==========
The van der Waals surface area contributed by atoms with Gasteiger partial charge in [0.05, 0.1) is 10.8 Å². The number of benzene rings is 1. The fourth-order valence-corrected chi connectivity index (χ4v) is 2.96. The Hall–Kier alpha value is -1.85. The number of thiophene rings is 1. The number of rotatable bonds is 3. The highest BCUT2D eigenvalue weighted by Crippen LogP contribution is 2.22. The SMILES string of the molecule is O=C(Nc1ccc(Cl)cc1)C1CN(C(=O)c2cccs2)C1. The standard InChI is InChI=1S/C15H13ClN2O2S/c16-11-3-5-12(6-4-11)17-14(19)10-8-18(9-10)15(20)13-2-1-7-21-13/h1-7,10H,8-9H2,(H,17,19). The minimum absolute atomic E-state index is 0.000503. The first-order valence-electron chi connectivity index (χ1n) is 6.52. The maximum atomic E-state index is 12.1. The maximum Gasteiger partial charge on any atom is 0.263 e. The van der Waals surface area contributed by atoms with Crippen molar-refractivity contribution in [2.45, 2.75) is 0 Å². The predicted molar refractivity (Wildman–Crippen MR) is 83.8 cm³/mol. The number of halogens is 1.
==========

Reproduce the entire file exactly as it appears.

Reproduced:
The van der Waals surface area contributed by atoms with Gasteiger partial charge in [0.05, 0.1) is 10.8 Å². The number of benzene rings is 1. The fourth-order valence-corrected chi connectivity index (χ4v) is 2.96. The Hall–Kier alpha value is -1.85. The number of thiophene rings is 1. The number of rotatable bonds is 3. The highest BCUT2D eigenvalue weighted by Crippen LogP contribution is 2.22. The SMILES string of the molecule is O=C(Nc1ccc(Cl)cc1)C1CN(C(=O)c2cccs2)C1. The standard InChI is InChI=1S/C15H13ClN2O2S/c16-11-3-5-12(6-4-11)17-14(19)10-8-18(9-10)15(20)13-2-1-7-21-13/h1-7,10H,8-9H2,(H,17,19). The minimum absolute atomic E-state index is 0.000503. The first-order valence-electron chi connectivity index (χ1n) is 6.52. The maximum atomic E-state index is 12.1. The maximum Gasteiger partial charge on any atom is 0.263 e. The van der Waals surface area contributed by atoms with Crippen molar-refractivity contribution in [2.45, 2.75) is 0 Å². The predicted molar refractivity (Wildman–Crippen MR) is 83.8 cm³/mol. The number of halogens is 1.